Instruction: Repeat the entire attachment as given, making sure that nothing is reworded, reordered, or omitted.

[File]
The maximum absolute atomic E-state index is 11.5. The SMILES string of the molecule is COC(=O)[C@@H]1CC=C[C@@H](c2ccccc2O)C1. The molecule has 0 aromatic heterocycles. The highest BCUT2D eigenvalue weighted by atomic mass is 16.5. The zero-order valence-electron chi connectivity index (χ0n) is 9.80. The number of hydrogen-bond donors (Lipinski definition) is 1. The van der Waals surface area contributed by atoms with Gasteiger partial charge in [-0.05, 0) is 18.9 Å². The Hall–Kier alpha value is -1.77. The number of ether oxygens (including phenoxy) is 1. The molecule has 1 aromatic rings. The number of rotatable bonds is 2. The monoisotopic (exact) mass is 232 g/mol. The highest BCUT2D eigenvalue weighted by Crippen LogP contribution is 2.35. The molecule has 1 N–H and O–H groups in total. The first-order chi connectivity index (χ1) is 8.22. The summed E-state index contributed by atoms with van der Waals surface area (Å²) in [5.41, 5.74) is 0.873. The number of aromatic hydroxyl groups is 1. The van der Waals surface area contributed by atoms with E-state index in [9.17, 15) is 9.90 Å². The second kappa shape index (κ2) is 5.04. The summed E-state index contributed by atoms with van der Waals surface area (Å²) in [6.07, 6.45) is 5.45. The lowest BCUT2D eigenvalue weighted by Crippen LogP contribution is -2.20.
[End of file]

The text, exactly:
The maximum absolute atomic E-state index is 11.5. The SMILES string of the molecule is COC(=O)[C@@H]1CC=C[C@@H](c2ccccc2O)C1. The molecule has 0 aromatic heterocycles. The highest BCUT2D eigenvalue weighted by atomic mass is 16.5. The zero-order valence-electron chi connectivity index (χ0n) is 9.80. The number of hydrogen-bond donors (Lipinski definition) is 1. The van der Waals surface area contributed by atoms with Gasteiger partial charge in [-0.05, 0) is 18.9 Å². The Hall–Kier alpha value is -1.77. The number of ether oxygens (including phenoxy) is 1. The molecule has 1 aromatic rings. The number of rotatable bonds is 2. The monoisotopic (exact) mass is 232 g/mol. The highest BCUT2D eigenvalue weighted by Crippen LogP contribution is 2.35. The molecule has 1 N–H and O–H groups in total. The first-order chi connectivity index (χ1) is 8.22. The summed E-state index contributed by atoms with van der Waals surface area (Å²) in [5.41, 5.74) is 0.873. The number of aromatic hydroxyl groups is 1. The van der Waals surface area contributed by atoms with E-state index in [9.17, 15) is 9.90 Å². The second kappa shape index (κ2) is 5.04. The summed E-state index contributed by atoms with van der Waals surface area (Å²) in [6.07, 6.45) is 5.45. The lowest BCUT2D eigenvalue weighted by Crippen LogP contribution is -2.20.